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How to Manage Sleep Issues for Seniors with Alzheimer’s

How to Manage Sleep Issues for Seniors with Alzheimer’s

How to Manage Sleep Issues for Seniors with Alzheimer’s

Sleep disturbances are a common symptom in patients living with Alzheimer’s disease. The issues with sleep occur mostly during end-stage Alzheimer’s but have occurred with early-onset patients too. Learn how to manage sleep issues in seniors with Alzheimer’s and help them get adequate rest.

How does Alzheimer’s cause sleep problems?

Although changes to the sleep cycle commonly occur in seniors with Alzheimer’s disease, scientists are not completely sure as to why this happens. The disease’s impact on the brain is thought to be the primary culprit. Excessive sleeping may be caused by the following factors.

Alzheimer’s disease is a degenerative brain disease characterized by the loss of brain cells. The resulting memory loss is the most recognizable symptom of Alzheimer’s. As the brain becomes progressively damaged, the senior may feel the compulsion to lie down and rest.

Brain cell death contributes to muscle weakness and reduced movement. The Alzheimer’s patient becomes inactive and, as a consequence, may resort to resting more. Reduced foot intake can also contribute to lethargy as can the depressive symptoms that accompany Alzheimer’s.

What types of sleep issues can occur?

Difficulty staying asleep is a major challenge not only for the Alzheimer’s patient but the caregiver. When the affected senior cannot remain asleep, he may wander, yell, call out or be unable to lie still. Seniors with Alzheimer’s also stay up longer at night or wake up more often.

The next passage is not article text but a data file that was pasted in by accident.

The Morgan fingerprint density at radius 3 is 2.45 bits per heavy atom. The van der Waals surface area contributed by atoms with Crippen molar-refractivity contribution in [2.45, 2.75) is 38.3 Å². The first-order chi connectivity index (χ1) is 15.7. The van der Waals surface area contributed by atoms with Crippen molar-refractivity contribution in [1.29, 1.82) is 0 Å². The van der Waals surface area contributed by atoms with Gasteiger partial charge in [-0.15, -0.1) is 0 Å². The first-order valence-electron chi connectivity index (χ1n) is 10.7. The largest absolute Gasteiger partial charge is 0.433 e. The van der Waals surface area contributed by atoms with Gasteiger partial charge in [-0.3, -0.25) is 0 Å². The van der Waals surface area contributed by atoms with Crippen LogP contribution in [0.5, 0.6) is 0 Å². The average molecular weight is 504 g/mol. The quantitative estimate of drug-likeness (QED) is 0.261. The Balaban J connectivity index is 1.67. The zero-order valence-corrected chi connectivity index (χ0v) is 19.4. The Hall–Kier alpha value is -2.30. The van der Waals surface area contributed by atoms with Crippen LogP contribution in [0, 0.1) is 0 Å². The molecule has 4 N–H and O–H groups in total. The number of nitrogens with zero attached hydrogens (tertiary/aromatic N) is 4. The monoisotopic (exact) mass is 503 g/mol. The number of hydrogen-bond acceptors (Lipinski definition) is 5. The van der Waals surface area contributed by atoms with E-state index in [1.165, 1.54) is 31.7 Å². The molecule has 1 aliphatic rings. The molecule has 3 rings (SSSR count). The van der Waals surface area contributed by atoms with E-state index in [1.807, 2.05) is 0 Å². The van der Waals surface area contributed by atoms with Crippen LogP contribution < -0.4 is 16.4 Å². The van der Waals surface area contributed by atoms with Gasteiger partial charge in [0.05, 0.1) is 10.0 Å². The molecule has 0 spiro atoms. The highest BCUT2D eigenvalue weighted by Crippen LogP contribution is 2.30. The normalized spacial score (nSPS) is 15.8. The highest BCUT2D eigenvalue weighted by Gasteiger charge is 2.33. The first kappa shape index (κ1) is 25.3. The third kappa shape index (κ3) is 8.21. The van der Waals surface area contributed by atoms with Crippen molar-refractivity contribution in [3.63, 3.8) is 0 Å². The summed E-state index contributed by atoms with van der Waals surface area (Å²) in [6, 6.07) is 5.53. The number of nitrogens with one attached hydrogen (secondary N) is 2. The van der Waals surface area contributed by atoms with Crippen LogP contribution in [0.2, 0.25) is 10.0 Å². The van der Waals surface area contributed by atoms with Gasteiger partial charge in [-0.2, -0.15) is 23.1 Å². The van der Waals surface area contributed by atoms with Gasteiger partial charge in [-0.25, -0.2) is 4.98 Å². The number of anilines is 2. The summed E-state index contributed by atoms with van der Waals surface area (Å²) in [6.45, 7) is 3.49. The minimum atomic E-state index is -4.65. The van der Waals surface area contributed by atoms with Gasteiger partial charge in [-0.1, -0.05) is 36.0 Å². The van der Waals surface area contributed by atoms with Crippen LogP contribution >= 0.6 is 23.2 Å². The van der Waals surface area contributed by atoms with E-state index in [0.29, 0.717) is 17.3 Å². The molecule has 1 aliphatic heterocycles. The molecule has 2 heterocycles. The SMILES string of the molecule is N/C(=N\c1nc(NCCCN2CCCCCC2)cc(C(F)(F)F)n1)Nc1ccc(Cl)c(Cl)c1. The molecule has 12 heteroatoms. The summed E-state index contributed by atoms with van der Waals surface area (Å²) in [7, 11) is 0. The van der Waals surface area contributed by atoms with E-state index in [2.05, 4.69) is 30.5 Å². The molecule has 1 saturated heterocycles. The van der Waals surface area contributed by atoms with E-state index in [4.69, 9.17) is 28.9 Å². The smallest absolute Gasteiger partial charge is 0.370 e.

The wakefulness-nighttime sleep pattern is also disrupted. Alzheimer’s patients may remain extremely drowsy during the day and, as a direct consequence, be unable to sleep at night. In the late stages of the disease, they spend most of their time awake in bed at night and spend the day asleep.

What are effective ways to manage sleep?

Before starting on a regimen to improve sleep, it’s important for the senior’s doctor to rule out any factors contributing to the sleep issues. Sleep problems may worsen with restless leg syndrome or sleep apnea, both of which produce symptoms that can be relieved with treatment.

Medical experts encourage the use of non-drug treatments, as opposed to drug therapies, to improve sleep in seniors with Alzheimer’s. Sleep medications are linked with an increase in falls, so the risks outweigh the benefits. Plus, these drugs generally do not improve sleep quality.

1. Follow a routine

Routines are known to be beneficial for Alzheimer’s patients. Caregivers should establish a regular schedule for meals as well as bedtime and waking. When preparing for bedtime, caregivers might help the senior promote sleep and relax by reading out loud.

2. Limit device usage

While the senior is preparing for bed, discourage television watching. Unsettling shows can keep seniors awake. Limit access to a tablet, computer, or smartphone before bed. The light from devices is thought to make it more difficult for people to fall asleep.

3. Prepare a comfortable environment